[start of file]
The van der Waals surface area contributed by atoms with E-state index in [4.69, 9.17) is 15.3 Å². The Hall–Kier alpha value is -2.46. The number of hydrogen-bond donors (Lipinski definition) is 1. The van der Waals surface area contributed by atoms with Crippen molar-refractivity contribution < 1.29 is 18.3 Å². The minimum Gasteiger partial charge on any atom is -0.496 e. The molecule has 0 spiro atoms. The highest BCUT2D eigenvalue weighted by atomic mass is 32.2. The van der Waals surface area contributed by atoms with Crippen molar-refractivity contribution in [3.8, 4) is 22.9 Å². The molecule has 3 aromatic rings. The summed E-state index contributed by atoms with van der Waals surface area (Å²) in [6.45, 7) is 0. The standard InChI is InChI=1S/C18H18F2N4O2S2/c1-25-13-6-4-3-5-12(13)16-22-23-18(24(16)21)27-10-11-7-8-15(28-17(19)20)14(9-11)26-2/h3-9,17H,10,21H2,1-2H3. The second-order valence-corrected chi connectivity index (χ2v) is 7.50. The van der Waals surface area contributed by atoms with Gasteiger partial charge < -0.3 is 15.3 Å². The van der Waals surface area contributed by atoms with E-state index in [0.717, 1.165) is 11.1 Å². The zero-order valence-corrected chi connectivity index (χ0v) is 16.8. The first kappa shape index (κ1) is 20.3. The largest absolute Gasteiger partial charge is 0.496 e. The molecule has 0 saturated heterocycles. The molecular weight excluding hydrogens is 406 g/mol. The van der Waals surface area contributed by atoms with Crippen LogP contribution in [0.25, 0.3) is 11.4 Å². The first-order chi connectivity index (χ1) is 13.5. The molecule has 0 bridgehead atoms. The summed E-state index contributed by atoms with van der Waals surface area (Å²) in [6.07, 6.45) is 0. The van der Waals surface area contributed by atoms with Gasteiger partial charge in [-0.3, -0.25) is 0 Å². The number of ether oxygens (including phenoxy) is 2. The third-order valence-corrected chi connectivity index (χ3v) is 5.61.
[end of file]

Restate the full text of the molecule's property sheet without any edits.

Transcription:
The van der Waals surface area contributed by atoms with E-state index in [4.69, 9.17) is 15.3 Å². The Hall–Kier alpha value is -2.46. The number of hydrogen-bond donors (Lipinski definition) is 1. The van der Waals surface area contributed by atoms with Crippen molar-refractivity contribution < 1.29 is 18.3 Å². The minimum Gasteiger partial charge on any atom is -0.496 e. The molecule has 0 spiro atoms. The highest BCUT2D eigenvalue weighted by atomic mass is 32.2. The van der Waals surface area contributed by atoms with Crippen molar-refractivity contribution in [3.8, 4) is 22.9 Å². The molecule has 3 aromatic rings. The summed E-state index contributed by atoms with van der Waals surface area (Å²) in [6.45, 7) is 0. The standard InChI is InChI=1S/C18H18F2N4O2S2/c1-25-13-6-4-3-5-12(13)16-22-23-18(24(16)21)27-10-11-7-8-15(28-17(19)20)14(9-11)26-2/h3-9,17H,10,21H2,1-2H3. The second-order valence-corrected chi connectivity index (χ2v) is 7.50. The van der Waals surface area contributed by atoms with Gasteiger partial charge < -0.3 is 15.3 Å². The van der Waals surface area contributed by atoms with E-state index in [0.717, 1.165) is 11.1 Å². The zero-order valence-corrected chi connectivity index (χ0v) is 16.8. The first kappa shape index (κ1) is 20.3. The largest absolute Gasteiger partial charge is 0.496 e. The molecule has 0 saturated heterocycles. The molecular weight excluding hydrogens is 406 g/mol. The van der Waals surface area contributed by atoms with Crippen LogP contribution in [0.25, 0.3) is 11.4 Å². The first-order chi connectivity index (χ1) is 13.5. The molecule has 0 bridgehead atoms. The summed E-state index contributed by atoms with van der Waals surface area (Å²) in [6.07, 6.45) is 0. The van der Waals surface area contributed by atoms with Gasteiger partial charge in [-0.3, -0.25) is 0 Å². The number of ether oxygens (including phenoxy) is 2. The third-order valence-corrected chi connectivity index (χ3v) is 5.61.